Today we continue our series making the case to bring back each of the Braves set to hit the free-agent market this offseason, this time looking at 35-year-old right-handed reliever Mark Melancon.
I’ll admit, the trade that landed Melancon back at the deadline in 2019 initially looked a bit over the top. A top-20 prospect within the organization in righty Tristan Beck and an able big-league pitcher in Dan Winkler seemed like quite an overpay when considering Melancon’s age and the money owed to him ($28 million over the next two seasons). However, once out of a Giants uniform and into a Braves one, the veteran reliever flourished, increasing his strikeouts by almost two batters per nine (8.5 to 10.3) and dropping his walk rate to below one batter per nine (3.1 to 0.9). For 21 innings during the second half of the 2019 campaign, the Braves once again had a dominant closer they could depend on.
2020 was much of the same for Melancon, and he even seemed to build off those strong numbers from the previous season. In the same amount of appearances (23 games), the 6-foot-1 righty posted a stingy 2.78 ERA to go along with 11 saves, matching his save total from his first half-season with the team last year. That 1-WAR campaign in 2020 overshadowed his lack of strikeouts (5.6 K/9), and Melancon’s consistency kept him in the closer’s role essentially all year long. He also pitched exceptionally in the playoffs, tossing 6.1 scoreless innings and allowing just a .091 AVG.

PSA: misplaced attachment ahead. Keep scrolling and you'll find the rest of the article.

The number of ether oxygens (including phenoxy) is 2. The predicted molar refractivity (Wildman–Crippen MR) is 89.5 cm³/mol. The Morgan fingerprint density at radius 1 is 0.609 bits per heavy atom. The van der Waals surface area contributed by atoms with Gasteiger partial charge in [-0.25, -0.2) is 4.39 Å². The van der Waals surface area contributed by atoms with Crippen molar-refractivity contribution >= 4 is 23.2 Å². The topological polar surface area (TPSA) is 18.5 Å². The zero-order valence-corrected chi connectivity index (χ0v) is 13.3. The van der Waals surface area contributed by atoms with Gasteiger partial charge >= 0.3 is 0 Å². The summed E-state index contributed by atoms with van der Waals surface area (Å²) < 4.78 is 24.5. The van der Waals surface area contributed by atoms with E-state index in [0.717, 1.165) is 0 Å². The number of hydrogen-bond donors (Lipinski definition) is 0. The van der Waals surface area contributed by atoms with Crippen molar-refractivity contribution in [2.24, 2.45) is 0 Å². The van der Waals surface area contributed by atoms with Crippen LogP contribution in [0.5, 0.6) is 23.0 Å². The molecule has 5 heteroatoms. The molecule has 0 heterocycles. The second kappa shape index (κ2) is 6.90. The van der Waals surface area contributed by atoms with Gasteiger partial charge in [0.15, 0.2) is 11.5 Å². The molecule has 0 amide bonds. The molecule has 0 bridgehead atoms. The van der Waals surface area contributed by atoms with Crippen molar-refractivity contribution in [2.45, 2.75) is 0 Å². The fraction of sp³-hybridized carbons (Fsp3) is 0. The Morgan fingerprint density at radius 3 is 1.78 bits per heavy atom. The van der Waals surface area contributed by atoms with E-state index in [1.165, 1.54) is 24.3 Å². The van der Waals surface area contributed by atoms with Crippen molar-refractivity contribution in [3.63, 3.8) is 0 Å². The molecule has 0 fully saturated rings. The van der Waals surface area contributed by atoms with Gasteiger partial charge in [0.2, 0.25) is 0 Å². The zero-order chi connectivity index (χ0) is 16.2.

But now the righty is set to hit the open market, and having been on track to earn nearly $40 million over the last three seasons combined (before the pandemic cut salaries), Melancon would be right to command a similar salary — somewhere in the $10-15 million range.
Of the six Atlanta relievers entering free agency this offseason (not counting Darren O’Day, whose option was just declined by the Braves), Melancon is perhaps the one arm the Braves can’t afford to let go. I mentioned his numbers since coming over from San Francisco, and really those stats alone should justify bringing him back. Plus, with fellow bullpen mate Shane Greene ALSO a free agent this winter, the team will need to retain at least one of the two.
The fact that lefty Will Smith, the Braves blockbuster signing last offseason, didn’t exactly dominate in Atlanta also makes bringing back Melancon a critical task. Smith landed a three-year, $40 million deal last November, but in a Braves uniform this past season, he pitched to a 4.50 ERA and surrendered seven home runs in just 16 innings (compared to 10 HR in 65.1 IP in 2019). Everyone expected Smith to eventually take the closer role from Melancon, but that wasn’t the case.
Regardless, even with his drastic drop in punch outs, Melancon provides the kind of stability the Braves have always needed in the later innings, and with him obviously still extremely effective in high-leverage situations, there’s reason to believe that trend can continue for at least a couple more seasons.
Last winter, GM Alex Anthopoulos invested heavily in the team’s bullpen, and though re-signing Melancon to a long-term deal may be unnecessary (he’ll turn 36 next March), a one or two-year pact that keeps this relief core mostly intact seems appropriate.